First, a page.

Novel Device has Potential to Transform the Field of Islet Cell Transplantation

Type 1 diabetes is caused by an autoimmune reaction that destroys the cells in the pancreas that make insulin. It can also cause kidney failure. Daily insulin injections are the most conventional treatment but attaining tight control of glucose levels remains challenging and cumbersome for patients. 

Clinical pancreatic islet transplantation (CIT) holds promise to transform type 1 diabetes (T1D) management. In CIT, isolated islets are transplanted into the portal circulation and engraft passively in hepatic sinusoids. As pancreatic islets provide dynamic glucose control, CIT significantly improves glycemic profile, decreases hypoglycemic events, and reduces progression of diabetes-related comorbidities.\

These transplants can help improve a patient’s symptoms; however, as with all organ transplants, one of the biggest challenges is the need for immunosuppressive drugs for the rest of their lives to avoid transplant rejection. Lifelong immunosuppression can lead to patients being vulnerable to infectious diseases and increases the risk of certain types of cancer.

A research team led by Houston Methodist delivered islet cells and immunotherapy directly into a 3D printed device akin to a bioengineered pancreas, called the NICHE

The NICHE, created in the Department of Nanomedicine at Houston Methodist Research Institute, is a flat device placed under the skin comprised of a cell reservoir for the islets and a surrounding drug reservoir for localized immunosuppression therapy. It is the first platform to combine direct vascularization and local immunosuppression into a single, implantable device for allogeneic islet transplantation and long-term Type 1 diabetes management. Direct vascularization is fundamental for supplying nutrients and oxygen for maintaining the viability of transplanted islet cells.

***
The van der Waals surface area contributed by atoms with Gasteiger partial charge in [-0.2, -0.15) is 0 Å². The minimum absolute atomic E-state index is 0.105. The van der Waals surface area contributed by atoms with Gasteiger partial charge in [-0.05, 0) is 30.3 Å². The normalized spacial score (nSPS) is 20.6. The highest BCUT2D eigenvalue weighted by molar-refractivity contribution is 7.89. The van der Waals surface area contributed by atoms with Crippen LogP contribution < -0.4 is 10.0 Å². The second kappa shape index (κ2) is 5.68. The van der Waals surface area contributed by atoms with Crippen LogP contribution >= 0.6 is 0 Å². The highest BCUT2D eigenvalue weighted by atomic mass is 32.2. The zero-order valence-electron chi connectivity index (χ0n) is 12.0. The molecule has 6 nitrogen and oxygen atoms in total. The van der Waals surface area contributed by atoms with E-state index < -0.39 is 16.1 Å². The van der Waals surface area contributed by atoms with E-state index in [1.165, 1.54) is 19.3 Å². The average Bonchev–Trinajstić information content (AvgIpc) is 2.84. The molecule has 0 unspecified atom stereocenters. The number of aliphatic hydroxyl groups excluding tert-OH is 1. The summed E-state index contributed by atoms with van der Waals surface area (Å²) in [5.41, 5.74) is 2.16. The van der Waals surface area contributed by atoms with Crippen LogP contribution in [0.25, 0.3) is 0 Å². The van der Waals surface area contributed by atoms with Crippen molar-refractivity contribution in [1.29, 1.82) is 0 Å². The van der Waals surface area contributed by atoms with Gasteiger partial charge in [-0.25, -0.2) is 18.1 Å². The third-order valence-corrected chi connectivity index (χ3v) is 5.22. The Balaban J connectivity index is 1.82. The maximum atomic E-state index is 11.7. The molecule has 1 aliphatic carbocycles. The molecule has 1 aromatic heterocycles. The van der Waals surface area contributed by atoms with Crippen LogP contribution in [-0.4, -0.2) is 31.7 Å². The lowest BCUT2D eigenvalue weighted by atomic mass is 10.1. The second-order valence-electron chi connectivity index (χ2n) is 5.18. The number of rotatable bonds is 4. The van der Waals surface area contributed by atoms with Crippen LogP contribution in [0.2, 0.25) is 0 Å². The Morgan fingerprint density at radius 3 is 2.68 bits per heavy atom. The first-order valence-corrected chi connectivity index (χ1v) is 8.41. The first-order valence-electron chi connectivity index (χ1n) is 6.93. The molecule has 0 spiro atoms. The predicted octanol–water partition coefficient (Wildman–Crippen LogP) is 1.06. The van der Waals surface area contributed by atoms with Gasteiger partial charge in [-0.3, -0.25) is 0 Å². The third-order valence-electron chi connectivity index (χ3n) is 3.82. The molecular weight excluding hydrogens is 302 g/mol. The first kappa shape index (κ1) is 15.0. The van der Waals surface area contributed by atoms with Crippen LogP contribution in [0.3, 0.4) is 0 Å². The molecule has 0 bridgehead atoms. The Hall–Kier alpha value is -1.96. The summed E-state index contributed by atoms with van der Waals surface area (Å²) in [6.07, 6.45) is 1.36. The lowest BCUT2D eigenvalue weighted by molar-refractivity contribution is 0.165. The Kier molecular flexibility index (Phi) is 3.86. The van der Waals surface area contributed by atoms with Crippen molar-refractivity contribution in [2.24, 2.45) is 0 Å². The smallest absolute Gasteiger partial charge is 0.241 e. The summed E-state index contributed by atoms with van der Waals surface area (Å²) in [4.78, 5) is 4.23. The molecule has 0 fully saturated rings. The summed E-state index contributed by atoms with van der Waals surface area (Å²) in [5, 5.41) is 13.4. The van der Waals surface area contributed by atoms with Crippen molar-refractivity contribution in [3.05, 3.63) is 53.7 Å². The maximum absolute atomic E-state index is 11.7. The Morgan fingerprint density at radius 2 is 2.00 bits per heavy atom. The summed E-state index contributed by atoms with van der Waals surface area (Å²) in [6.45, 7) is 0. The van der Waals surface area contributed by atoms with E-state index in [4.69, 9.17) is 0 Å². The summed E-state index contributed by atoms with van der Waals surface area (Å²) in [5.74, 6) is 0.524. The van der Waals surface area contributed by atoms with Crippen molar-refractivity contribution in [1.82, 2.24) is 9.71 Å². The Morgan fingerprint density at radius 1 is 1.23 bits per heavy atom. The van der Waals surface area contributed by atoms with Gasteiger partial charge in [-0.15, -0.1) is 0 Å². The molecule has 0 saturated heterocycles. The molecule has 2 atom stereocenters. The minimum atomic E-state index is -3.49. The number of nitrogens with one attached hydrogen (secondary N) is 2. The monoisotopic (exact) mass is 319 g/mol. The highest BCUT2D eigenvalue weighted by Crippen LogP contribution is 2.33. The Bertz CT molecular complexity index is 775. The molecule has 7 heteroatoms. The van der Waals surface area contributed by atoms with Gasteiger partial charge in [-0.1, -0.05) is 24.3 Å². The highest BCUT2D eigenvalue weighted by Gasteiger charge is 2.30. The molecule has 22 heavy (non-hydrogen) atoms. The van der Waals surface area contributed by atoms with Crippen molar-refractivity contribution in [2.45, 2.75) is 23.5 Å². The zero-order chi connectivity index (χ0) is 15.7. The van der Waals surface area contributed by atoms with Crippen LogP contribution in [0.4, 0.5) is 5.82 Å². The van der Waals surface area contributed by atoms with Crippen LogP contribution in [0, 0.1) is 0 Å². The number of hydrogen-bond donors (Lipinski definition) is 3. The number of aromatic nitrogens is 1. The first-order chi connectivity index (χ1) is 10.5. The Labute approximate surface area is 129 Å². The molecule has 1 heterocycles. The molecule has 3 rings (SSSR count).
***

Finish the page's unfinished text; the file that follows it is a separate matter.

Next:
Alessandro Grattoni, Ph.D., corresponding author and his team are  working on scaling up the NICHE technology for clinical deployment, for which drug refilling may only be needed once every six months. The ability to refill the NICHE technology allows for long-term use in patients. Further, changes in drug formulations or concentration could extend refill intervals to once each year, aligning with routine physician visits.

Grattoni and his collaborators will expand this research over the next few years, with the end goal of testing the NICHE’s safety in humans in about three years. Grattoni’s nanomedicine lab at Houston Methodist focuses on implantable nanofluidics-based platforms for controlled and long-term drug delivery and cell transplantation to treat chronic diseases.


Jesus Paez-Mayorga, Jocelyn Nikita Campa-Carranza, Simone Capuani, Nathanael Hernandez, Hsuan-Chen Liu, Corrine Ying Xuan Chua, Fernanda Paola Pons-Faudoa, Gulsah Malgir, Bella Alvarez, Jean A. Niles, Lissenya B. Argueta, Kathryn A. Shelton, Sarah Kezar, Pramod N. Nehete, Dora M. Berman, Melissa A. Willman, Xian C. Li, Camillo Ricordi, Joan E. Nichols, A. Osama Gaber, Norma S. Kenyon, Alessandro Grattoni. Implantable niche with local immunosuppression for islet allotransplantation achieves type 1 diabetes reversal in rats. Nature Communications, December 26,  2022; 13 (1) DOI: 10.1038/s41467-022-35629-z